Announcement Released Fri-22nd-March-2019 08:34 GMT
Contact: Ngaroma Riley Institution: Tohoku University
 
Promoting Diversity and Gender Equality in Academia
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March 8 was International Women's Day, and Tohoku University has been holding special events aimed at promoting gender equality and diversity in academia.

March 8 was International Women's Day, and Tohoku University has been holding special events aimed at promoting gender equality and diversity in academia.

Professor Noriko Osumi, the university's first female vice president, hosted a round table discussion on March 1, attended by some 30 researchers and leaders of diversity network organizations across Japan.

Four outstanding women presented their research, spoke of their experiences and shared best practices at their respective institutions. With global problems becoming increasingly complex, all four speakers stressed the importance of having a learning environment enriched by different perspectives and a diverse range of skillsets.

They added that in countries with declining birthrates, like Japan, it is even more vital to recognize and invite different kinds of contributions.

Hisako Ohtsubo, a senior researcher from Nippon University, presented her work on the Gender Empowerment Measures in Science and Technology (GEMST), an index in Japan that tracks the changing trends of women in academia.

According to her study, the number of female researchers in Japan has been increasing, although the ratio of female to male researchers remains low. To further promote the equal participation of men and women, particularly in STEM fields, Ohtsubo's team has been focused on addressing unconscious bias.

Unconscious bias was also discussed during the presentations of Professor Sara Mole and Fiona McClement from University College London, proving that the problem is universal.

McClement, who is Director of Equality, Diversity and Inclusion at UCL, spoke of fostering a "positive cultural climate where no-one will feel compelled to conceal or play down elements of their identity for fear of stigma."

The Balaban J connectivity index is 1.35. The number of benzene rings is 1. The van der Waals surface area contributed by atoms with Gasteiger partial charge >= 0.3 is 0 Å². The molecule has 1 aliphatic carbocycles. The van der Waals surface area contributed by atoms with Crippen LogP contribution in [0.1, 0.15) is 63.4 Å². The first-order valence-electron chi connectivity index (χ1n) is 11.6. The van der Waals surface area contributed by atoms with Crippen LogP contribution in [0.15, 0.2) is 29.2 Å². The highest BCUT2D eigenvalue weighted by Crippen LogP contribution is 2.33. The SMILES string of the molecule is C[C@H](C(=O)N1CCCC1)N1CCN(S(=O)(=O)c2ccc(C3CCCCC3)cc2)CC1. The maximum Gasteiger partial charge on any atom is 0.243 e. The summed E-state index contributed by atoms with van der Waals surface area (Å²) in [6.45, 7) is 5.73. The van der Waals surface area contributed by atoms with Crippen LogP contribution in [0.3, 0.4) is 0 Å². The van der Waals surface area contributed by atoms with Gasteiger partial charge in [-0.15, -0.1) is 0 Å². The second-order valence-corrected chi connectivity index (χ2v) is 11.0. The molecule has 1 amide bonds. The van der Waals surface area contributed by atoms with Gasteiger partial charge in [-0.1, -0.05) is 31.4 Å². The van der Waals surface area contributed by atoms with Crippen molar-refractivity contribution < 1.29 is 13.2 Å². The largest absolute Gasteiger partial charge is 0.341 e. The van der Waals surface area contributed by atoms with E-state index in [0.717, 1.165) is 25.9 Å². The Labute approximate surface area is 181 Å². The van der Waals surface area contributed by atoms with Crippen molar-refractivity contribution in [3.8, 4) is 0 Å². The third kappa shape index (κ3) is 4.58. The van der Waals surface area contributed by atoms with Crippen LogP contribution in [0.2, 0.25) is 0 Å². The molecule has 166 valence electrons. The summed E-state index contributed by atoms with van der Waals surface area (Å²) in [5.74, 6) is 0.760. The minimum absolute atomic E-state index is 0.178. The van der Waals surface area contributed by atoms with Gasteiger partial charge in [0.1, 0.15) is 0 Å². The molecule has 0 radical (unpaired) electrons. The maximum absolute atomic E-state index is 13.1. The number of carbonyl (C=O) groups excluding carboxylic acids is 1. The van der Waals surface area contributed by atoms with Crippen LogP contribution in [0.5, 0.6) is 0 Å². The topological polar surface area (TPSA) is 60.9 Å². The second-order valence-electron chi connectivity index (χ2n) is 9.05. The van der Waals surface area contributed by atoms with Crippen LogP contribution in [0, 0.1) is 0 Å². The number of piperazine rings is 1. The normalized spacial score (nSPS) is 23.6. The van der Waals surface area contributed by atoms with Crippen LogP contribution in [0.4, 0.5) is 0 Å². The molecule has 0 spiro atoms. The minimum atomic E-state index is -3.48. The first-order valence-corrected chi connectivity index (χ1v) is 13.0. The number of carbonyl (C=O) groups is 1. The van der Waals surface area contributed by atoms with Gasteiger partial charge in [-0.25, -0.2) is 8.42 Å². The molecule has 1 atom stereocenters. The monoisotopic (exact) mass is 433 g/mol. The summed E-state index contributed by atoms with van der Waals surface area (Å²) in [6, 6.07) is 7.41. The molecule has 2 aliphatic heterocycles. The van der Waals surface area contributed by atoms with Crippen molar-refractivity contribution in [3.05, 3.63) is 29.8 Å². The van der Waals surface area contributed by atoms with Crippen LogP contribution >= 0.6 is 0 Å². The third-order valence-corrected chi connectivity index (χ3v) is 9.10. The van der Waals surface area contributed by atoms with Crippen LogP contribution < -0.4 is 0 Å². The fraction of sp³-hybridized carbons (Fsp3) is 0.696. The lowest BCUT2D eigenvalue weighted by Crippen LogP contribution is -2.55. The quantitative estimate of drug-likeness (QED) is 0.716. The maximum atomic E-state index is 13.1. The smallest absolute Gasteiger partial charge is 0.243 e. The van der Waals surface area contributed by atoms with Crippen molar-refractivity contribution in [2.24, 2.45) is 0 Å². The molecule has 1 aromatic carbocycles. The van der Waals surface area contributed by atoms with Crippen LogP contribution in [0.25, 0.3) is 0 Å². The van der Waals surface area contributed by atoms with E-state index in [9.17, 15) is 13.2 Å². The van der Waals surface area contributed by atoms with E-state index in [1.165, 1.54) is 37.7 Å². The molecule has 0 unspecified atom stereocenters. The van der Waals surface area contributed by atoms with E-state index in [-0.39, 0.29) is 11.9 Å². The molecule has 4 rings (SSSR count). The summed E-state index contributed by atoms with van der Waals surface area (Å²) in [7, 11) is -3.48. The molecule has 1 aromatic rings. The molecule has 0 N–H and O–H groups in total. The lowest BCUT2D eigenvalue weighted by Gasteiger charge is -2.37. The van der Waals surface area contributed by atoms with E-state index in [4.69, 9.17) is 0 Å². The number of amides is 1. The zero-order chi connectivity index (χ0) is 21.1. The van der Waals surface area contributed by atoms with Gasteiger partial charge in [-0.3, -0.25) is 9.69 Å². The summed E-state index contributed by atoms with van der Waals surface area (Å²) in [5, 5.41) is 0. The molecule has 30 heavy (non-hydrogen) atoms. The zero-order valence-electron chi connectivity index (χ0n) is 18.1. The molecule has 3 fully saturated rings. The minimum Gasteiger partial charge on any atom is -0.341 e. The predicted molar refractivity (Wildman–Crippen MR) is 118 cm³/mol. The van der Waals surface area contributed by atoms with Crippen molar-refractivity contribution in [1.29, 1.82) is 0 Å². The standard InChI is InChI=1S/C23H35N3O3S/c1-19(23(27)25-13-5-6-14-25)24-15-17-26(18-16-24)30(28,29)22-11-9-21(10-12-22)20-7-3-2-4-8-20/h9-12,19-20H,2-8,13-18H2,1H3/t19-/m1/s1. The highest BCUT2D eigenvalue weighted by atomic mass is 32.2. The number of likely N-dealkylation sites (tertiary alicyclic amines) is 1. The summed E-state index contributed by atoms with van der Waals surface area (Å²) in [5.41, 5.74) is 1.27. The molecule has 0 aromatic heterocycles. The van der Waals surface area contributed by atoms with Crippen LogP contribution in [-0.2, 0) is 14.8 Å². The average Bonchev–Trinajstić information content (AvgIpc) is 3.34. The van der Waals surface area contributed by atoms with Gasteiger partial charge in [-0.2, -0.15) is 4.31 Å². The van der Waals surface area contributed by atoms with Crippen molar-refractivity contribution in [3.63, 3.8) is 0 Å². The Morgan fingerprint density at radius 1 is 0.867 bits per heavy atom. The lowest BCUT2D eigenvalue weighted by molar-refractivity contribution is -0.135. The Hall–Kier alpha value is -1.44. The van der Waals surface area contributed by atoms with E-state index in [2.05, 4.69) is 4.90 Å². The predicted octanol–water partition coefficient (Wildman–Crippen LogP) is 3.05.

To that end, she said, UCL values the diversity of contributions when considering promotion and recruitment, and holds training workshops to address implicit bias, bullying and sexual harassment among staff and students on campus.

Mole, the Provost's Envoy for gender equality at UCL, shared her experience with the Athena SWAN charter, which aims to advance gender equality in the UK by recognizing good practices in higher education and research institutions at both institutional and departmental level. UCL received the Athena SWAN Silver Award in 2015 and is working towards the gold standard. Many UCL departments have already achieved Bronze, Silver and Gold levels.

"We started seeing real momentum in the last 10 years at UCL, based on grassroots activity and women in key departments leading and advocating for change," said Mole. "I think what's been key for UK Universities was the consistent framework provided by the Athena SWAN initiative, the linking of funding to the Silver award, and the power of competition as motivation."

Anchoring the day was Professor Mami Tanaka, special advisor to the president at Tohoku University. She shared details of the Morinomiyako Project, an initiative to empower women in research. The project features support for work-life balance, the hiring of women in senior or leadership positions and the nurturing of the next generation.

"One of the difficult decisions for women, is whether to continue working if they have children," said Tanaka. "To give our female researchers the support and the option, we have established good nursery and day care facilities on campus that can accommodate a large number of children."

Grants and funds are also made available, including the Sawayanagi Fellowship, a mentorship award named after the first president of Tohoku University, who accepted female students in 1913 when no other university in Japan would.

The Science Angels programme was started in 2006 to give female researchers at Tohoku University a platform to network with other women in academia, and serve as role models to women and children in the wider community.

"We hold events where both girls and boys are welcome, because as much as we want to encourage girls, we also want boys from an early age to see that girls can succeed in science, or indeed in any field that they choose to be in," said Osumi. "We will never achieve full parity until gender equality is a natural way of life."

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